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PokerStars, 888 Poker pulled from Australian iTunes store

Two poker apps that were in contravention of Australian gambling laws have been pulled from the Australian iTunes store after being available for over a year.

Two poker apps that were in contravention of Australian gambling laws have been pulled from the Australian iTunes store after being available for over a year.

(Credit: PokerStars; CBSi)

PokerStars, which went live on the Australian iTunes App Store in May 2012, after pulling its operation out of Australia in 2011, and 888 Poker have been pulled after theintervention of the Department of Broadband, Communications and the Digital Economy (DBCDE).

In April, Apple and PokerStars came under fire from Greens Senator Dr Richard Di Natale for contravening the Interactive Gambling Act 2001 (Cth), which states that "A person is guilty of an offence if the person intentionally provides an interactive gambling service" to Australian customers, with a maximum penalty of a fine of AU$340,000 per day for individuals and US$1.7 million per day for bodies corporate.

PokerStars and 888 Poker both allowed Australian gamers to play digital poker games with real money, and their removal has prompted outrage from fans of the apps, both of which were massively popular. At the time of writing, 888 Poker still has a live website in Australia, and PokerStars remains available for Android via Google Play.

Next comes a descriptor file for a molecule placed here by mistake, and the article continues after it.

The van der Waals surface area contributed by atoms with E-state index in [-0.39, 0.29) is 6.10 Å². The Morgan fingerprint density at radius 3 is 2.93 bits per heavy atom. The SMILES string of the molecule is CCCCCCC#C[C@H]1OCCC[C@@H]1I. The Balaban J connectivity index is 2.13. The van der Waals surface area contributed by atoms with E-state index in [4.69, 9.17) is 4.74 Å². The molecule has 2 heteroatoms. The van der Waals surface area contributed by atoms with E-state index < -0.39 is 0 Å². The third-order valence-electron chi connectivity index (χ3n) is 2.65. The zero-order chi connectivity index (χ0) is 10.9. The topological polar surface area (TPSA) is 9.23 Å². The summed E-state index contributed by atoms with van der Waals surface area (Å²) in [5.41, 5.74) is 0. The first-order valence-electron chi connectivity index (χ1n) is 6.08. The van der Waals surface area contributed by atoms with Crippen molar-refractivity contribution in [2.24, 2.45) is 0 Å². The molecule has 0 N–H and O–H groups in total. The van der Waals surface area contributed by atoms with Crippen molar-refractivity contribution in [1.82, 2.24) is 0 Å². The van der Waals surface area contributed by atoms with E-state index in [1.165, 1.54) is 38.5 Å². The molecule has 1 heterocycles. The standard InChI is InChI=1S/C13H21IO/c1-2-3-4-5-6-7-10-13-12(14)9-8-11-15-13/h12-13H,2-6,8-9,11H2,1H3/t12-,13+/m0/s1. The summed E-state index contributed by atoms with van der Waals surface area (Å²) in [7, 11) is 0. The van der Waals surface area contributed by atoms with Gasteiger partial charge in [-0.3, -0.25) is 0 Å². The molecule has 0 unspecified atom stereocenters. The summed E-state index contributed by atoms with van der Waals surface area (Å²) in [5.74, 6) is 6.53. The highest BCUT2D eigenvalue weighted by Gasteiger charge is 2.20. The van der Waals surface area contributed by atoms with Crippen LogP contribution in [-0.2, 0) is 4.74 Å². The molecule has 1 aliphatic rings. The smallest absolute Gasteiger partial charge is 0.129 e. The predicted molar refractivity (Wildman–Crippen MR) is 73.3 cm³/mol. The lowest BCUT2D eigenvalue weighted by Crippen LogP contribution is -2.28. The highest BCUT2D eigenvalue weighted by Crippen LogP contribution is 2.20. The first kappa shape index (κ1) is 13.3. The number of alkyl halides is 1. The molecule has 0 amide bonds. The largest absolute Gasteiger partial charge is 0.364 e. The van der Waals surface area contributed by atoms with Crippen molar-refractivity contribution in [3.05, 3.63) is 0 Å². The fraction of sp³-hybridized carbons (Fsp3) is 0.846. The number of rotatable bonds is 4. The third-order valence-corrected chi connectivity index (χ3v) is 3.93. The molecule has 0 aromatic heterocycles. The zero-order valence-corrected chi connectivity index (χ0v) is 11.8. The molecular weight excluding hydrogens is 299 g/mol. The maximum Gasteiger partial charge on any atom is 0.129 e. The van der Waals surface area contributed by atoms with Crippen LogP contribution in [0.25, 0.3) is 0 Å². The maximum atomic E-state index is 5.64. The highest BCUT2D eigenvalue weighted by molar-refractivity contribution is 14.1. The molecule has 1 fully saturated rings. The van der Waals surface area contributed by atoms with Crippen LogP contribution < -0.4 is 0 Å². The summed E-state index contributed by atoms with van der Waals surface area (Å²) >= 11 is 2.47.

In March this year, the DBCDE released a report that noted the Act has heretofore been useless, quoting the NSW Government:

With no prosecutions having been conducted under the Act to date, the Act's ability to effectively prevent Australians from accessing overseas online gaming sites would appear to be minimal.

An Apple spokesperson told CNET Australia that previously, no gambling apps had needed to be taken down from local iTunes store, and that the company complies with local law. They did not know how the apps had managed to pass Apple's approval process.

It is interesting to see a law that has remained in disuse for 12 years suddenly be called into use against Apple, while leaving other gambling websites and smartphone platforms alone, but government bodies and other advocacy groups have recently started paying attention to in-app spending.

Earlier this year, the Australian Communications Consumer Action Network (ACCAN) called upon the Australian Competition and Consumer Commission (ACCC) to investigate the freemium game model. Late last year, the Commonwealth Consumer Affairs Advisory Council also announced an inquiry into mobile commerce.